I am based outside the US and have in excess of 12,000 TT on widebodies with 9,000+ hrs on B777 variants including 3,000+ hrs PIC and instructional experience, and 3,000+ hrs on A340s. My wife is American, and i foresee no problems obtaining a Green Card. With my experience, will i be able to get in with the Majors, and if so, will i start as an FO and have to work my way up to command again? Any of the majors hiring?
Some will start hiring in 2013. United and Delta most probably will. (Delta might ge some new planes, though, but not many. Not sure. American will start getting the new 300ER's too). All three expect attrition in numbers because of the mandatory age retirement of 65 however, from 2013-2023. So get started!
Pilots furloughed by United will be given first preference when offers go out. Get your green card before you apply. There's a seniority list on most legacy airlines (L-UAL and L-CAL pilots working on an integrated list as we speak).
Every American airline you've heard the name of operates by seniority. So yes, you'll start in the right seat of the lowest paying aircraft with the worst schedules. United will be hiring but still have 1400 out on the street. Their furloughees still have 7 or 8 years of recall rights. Many of them have found something to pay their bills so they may pass on the recall for a few years to see how things shake out. Which means the people hired off the street will be at the bottom of the list for a long time. Delta is probably 50/50, their new contract ups their hours some which may negate the need to hire. I think US Air is hiring. American may hire, or they may be rolled into US Air.
United will be hiring but still have 1400 out on the street. Their furloughees still have 7 or 8 years of recall rights. Many of them have found something to pay their bills so they may pass on the recall for a few years to see how things shake out. Which means the people hired off the street will be at the bottom of the list for a long time.
Yeah, most of UAL furloughees won't be coming back in 2013 anyway and not until the SLI goes into arbitration and the matter is resolved anyway. There will be some new hires (e.g. a few dozen 737-900ERs are coming into the line, although the 57 will begin to be phased out at the same time) but with more than 1,400 people out there, as MarkerInbound points out, (who have bypass rights), it's hard to make a prediction. And most of them will wait for another 4 years, in the least, before opting to enter a new class and re-join the company.
I think, locblue, that with your 'jacket', which is very strong, you could bid for some of those DEC schemes in the Middle East. After all, come to think of it, it would take less to meet the licence requirements and validation of the corresponding civil authorities' and the company's, that to wait for a green card in the US.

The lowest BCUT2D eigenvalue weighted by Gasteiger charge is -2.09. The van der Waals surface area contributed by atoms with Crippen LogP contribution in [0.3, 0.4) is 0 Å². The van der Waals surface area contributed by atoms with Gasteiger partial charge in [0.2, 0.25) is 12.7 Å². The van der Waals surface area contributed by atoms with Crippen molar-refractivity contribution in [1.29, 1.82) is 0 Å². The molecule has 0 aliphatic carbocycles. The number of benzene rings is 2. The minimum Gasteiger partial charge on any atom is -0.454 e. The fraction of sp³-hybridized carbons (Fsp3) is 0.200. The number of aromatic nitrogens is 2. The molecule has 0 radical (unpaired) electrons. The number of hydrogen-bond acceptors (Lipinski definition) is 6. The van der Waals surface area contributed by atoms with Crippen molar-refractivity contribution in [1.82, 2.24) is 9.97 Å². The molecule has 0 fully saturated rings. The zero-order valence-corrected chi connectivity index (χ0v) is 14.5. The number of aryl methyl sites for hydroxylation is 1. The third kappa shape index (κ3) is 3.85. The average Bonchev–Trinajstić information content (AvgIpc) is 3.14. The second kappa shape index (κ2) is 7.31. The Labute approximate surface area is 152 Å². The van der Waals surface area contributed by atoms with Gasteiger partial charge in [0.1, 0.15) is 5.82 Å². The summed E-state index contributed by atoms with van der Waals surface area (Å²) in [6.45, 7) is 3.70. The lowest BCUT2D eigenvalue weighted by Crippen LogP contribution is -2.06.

Tks, Claybird and MarkerInbound. I'm presently earning beyond the top scale of a UAL Captain, with no complaints whatsoever with my present airline beyond the hard slog of organizing my days off and vacation days to get stateside, if the wife relocates to the US. I don't mind taking a pay cut, but RHS at the bottom would mean lousy pay and schedules for many years.
The sandpit doesn't appeal to me unless they commence basing crew in the US. Also not keen on a commuting contract with KAL, given the mixed feedback on working conditions there.
So, it appears there is no painless way of living and working in the US for me...
Check with FedEx, too if you don't mind flying cargo. They're not hiring now. But they soon will, I hear.
If you had, supposedly, less experience (and therefore less perks to lose than now) and joined a US legacy airline, say in 2013, you would definitely gain seniority faster that a decade ago, due to the mandatory retirements starting to kick in next year.
In UAL, there's 11,000 active pilots and the projected retirements until year 2031 will be 9,900 pilots (by taking into account a base scenario of no furloughs due to the economy and fleet growth at 0%).
In any case, if you stay put, because of your credentials and the flexibility in bidding they come with, a good approach would be ten or nine months of active rostering with consecutive bids until building a monthly average of 78-83 hours (one favorite example: KIAD - RJAA (14H15'), 24 hrs layover, RJAA - KIAD (12H15') x 3 = 79 hours - actual duty time on the flight deck is a third of that approximately). That gets you 19-20 consecutive days off a month. And then two or three months in reserve. But I'm sure you've already been doing something along those lines anyway.
Good luck in whatever course of action you choose. Whatever makes you happy!
If you're already doing better than a united 777 captain, stay where you are. If united is anything like the other 777 operators in the us, that seat is likely to be over 15-20 years away. FedEx won't be an option either right now. Unfortunately, they currently require you to live in the us for 5 years before starting your employment.